Community care dovetails with human rights goals to treat people with mental illness in the least restrictive and stigmatising way possible. Medically and socially, it is better for most patients and their families. But Australian carers say that while the problem used to be that some people with mental illness could not escape hospital, now they often can’t get in, even when they beg for help. Isabell Collins, director of the Victorian Mental Health Awareness Council, knows of people who have slashed their wrists or taken overdoses in order to get a hospital bed. Says one woman who has schizo-affective disorder (a combination of schizophrenia and what used to be called manic depression): “Basically, to get into hospital now, you don’t talk suicide. You talk homicide.”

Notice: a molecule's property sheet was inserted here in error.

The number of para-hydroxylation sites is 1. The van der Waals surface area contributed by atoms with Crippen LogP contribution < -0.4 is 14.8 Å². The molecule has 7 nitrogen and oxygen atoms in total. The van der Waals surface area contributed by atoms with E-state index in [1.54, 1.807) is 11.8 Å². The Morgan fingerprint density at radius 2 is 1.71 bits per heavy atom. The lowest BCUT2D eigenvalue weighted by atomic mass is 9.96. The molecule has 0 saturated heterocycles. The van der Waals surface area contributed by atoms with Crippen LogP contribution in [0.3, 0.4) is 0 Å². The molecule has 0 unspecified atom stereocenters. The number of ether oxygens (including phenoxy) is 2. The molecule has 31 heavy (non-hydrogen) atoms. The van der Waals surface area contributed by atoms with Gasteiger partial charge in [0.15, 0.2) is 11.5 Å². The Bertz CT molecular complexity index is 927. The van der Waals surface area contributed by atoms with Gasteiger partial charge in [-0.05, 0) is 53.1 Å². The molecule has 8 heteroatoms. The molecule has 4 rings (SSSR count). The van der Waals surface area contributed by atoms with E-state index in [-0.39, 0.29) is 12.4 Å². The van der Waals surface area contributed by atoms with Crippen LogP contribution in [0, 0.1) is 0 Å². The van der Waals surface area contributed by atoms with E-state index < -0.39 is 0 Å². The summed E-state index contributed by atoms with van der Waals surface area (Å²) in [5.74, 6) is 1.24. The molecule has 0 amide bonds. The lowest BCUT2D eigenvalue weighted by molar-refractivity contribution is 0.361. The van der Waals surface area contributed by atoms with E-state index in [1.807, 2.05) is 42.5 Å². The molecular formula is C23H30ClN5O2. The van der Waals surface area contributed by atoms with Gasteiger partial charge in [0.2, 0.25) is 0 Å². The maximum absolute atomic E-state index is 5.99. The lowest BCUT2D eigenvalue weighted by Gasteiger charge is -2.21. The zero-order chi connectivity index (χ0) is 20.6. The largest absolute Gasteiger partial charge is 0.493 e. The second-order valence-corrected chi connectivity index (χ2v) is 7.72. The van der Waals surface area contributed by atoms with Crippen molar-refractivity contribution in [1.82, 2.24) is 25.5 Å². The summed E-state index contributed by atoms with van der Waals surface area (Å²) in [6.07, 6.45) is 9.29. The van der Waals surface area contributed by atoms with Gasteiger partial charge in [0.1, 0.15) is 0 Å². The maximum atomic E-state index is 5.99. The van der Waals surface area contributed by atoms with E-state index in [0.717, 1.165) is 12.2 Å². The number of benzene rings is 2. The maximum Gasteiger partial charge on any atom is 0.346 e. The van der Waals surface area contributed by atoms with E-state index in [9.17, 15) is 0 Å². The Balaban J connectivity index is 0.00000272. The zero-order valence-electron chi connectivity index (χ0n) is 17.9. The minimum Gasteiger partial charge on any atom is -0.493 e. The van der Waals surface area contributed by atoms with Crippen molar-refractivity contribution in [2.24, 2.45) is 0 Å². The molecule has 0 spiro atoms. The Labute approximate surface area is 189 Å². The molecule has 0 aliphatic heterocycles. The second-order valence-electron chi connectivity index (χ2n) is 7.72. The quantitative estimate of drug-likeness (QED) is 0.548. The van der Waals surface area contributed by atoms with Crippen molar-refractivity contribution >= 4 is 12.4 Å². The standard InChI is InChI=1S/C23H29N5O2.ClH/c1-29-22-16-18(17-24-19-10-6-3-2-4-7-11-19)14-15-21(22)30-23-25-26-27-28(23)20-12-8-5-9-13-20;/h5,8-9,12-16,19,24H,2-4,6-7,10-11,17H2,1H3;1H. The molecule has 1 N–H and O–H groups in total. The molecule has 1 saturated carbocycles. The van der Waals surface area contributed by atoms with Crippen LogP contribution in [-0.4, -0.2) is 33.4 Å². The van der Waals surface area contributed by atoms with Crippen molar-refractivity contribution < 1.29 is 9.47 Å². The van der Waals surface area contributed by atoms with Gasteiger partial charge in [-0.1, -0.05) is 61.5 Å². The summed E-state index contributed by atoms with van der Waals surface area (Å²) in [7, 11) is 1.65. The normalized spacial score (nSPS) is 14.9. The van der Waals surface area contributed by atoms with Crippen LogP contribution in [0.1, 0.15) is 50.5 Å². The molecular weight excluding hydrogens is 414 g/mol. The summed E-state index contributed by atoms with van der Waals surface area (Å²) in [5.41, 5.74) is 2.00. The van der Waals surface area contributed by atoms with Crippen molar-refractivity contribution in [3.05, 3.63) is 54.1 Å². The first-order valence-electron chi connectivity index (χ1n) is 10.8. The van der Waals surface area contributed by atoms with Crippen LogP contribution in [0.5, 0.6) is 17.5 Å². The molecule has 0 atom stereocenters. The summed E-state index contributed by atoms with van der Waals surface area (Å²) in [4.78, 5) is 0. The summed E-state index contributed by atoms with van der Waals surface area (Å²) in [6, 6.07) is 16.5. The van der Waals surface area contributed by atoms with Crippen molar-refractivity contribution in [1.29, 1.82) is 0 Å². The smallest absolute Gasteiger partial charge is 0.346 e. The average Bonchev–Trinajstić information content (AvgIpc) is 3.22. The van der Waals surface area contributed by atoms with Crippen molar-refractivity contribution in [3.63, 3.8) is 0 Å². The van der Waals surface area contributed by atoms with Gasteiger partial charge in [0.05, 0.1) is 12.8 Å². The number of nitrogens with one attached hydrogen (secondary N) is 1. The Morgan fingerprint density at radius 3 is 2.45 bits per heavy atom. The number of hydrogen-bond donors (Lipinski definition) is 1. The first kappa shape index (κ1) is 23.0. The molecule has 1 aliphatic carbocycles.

Many carers say services are so overstretched that “community care” has become code for “saving money by dumping the problem on families”. It is parents and spouses who often now look after someone having a psychotic episode, and they say they often cannot get crisis assessment teams even to visit.

In 1997, The Age reported on Keryn Gordon, 35, who was repeatedly sent home from casualty units after suicide attempts without any psychiatric assessment. Shortly before her death, doctors advised her to stop her medication. Despite family protests, she was released into the care of her elderly parents while going through withdrawal. She held her mother at knife-point before grabbing two carving knives and escaping in a car. Some time later she was admitted to hospital, where she apparently suffocated herself.